"I do not know what your opinion may be, Mrs. Weston," said Mr. Knightley, "of
this great intimacy between Emma and Harriet Smith, but I think it a bad thing."
"A bad thing! Do you really think it a bad thing?-- why so?"
"I think they will neither of them do the other any good."
"You surprise me! Emma must do Harriet good: and by supplying her with a new
object of interest, Harriet may be said to do Emma good. I have been seeing their
intimacy with the greatest pleasure. How very differently we feel!--Not think they
will do each other any good! This will certainly be the beginning of one of our
quarrels about Emma, Mr. Knightley."
"Perhaps you think I am come on purpose to quarrel with you, knowing Weston
to be out, and that you must still fight your own battle."
"Mr. Weston would undoubtedly support me, if he were here, for he thinks exactly
as I do on the subject. We were speaking of it only yesterday, and agreeing how
fortunate it was for Emma, that there should be such a girl in Highbury for her to
associate with. Mr. Knightley, I shall not allow you to be a fair judge in this case.
You are so much used to live alone, that you do not know the value of a
companion; and, perhaps no man can be a good judge of the comfort a woman
feels in the society of one of her own sex, after being used to it all her life. I can
imagine your objection to Harriet Smith. She is not the superior young woman
which Emma's friend ought to be. But on the other hand, as Emma wants to see
her better informed, it will be an inducement to her to read more herself. They will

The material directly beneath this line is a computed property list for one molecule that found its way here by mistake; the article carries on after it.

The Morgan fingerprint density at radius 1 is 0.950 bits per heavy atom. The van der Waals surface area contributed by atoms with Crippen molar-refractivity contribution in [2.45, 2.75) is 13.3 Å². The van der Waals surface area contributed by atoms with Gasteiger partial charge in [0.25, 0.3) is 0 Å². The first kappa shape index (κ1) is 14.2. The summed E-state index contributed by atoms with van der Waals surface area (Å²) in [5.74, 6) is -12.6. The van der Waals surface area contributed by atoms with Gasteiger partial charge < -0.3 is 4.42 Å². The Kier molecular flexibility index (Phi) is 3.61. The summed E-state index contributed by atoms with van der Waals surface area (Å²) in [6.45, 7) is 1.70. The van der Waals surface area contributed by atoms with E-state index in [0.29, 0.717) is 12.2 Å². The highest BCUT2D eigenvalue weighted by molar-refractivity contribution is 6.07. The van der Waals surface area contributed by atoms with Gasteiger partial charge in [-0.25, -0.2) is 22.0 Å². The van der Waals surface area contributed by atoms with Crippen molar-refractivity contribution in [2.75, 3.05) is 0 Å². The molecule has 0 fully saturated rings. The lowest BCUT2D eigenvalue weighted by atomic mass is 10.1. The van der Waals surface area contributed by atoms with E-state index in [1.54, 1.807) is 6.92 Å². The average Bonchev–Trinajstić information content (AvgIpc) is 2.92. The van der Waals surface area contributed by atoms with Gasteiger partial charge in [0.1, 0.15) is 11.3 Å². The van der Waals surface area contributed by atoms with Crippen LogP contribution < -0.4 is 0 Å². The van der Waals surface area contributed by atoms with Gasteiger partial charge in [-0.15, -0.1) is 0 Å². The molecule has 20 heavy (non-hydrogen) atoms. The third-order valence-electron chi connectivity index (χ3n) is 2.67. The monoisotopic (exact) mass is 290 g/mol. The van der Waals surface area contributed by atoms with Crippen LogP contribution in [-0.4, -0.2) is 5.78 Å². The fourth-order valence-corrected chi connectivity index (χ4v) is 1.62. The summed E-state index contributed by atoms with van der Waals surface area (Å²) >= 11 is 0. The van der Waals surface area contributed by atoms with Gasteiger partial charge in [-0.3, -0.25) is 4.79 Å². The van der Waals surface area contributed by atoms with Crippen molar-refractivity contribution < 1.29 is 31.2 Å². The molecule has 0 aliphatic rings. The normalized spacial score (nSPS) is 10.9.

read together. She means it, I know."
"Emma has been meaning to read more ever since she was twelve years old. I
have seen a great many lists of her drawing-up at various times of books that she
meant to read regularly through--and very good lists they were--very well chosen,
and very neatly arranged--sometimes alphabetically, and sometimes by some
other rule. The list she drew up when only fourteen--I remember thinking it did
her judgment so much credit, that I preserved it some time; and I dare say she
may have made out a very good list now. But I have done with expecting any
course of steady reading from Emma. She will never submit to any thing
requiring industry and patience, and a subjection of the fancy to the
understanding. Where Miss Taylor failed to stimulate, I may safely affirm that
Harriet Smith will do nothing.-- You never could persuade her to read half so
much as you wished.--You know you could not."
"I dare say," replied Mrs. Weston, smiling, "that I thought so then;--but since we
have parted, I can never remember Emma's omitting to do any thing I wished."
"There is hardly any desiring to refresh such a memory as that,"--said Mr.
Knightley, feelingly; and for a moment or two he had done. "But I," he soon
added, "who have had no such charm thrown over my senses, must still see,
hear, and remember. Emma is spoiled by being the cleverest of her family. At ten
years old, she had the misfortune of being able to answer questions which
puzzled her sister at seventeen. She was always quick and assured: Isabella
slow and diffident. And ever since she was twelve, Emma has been mistress of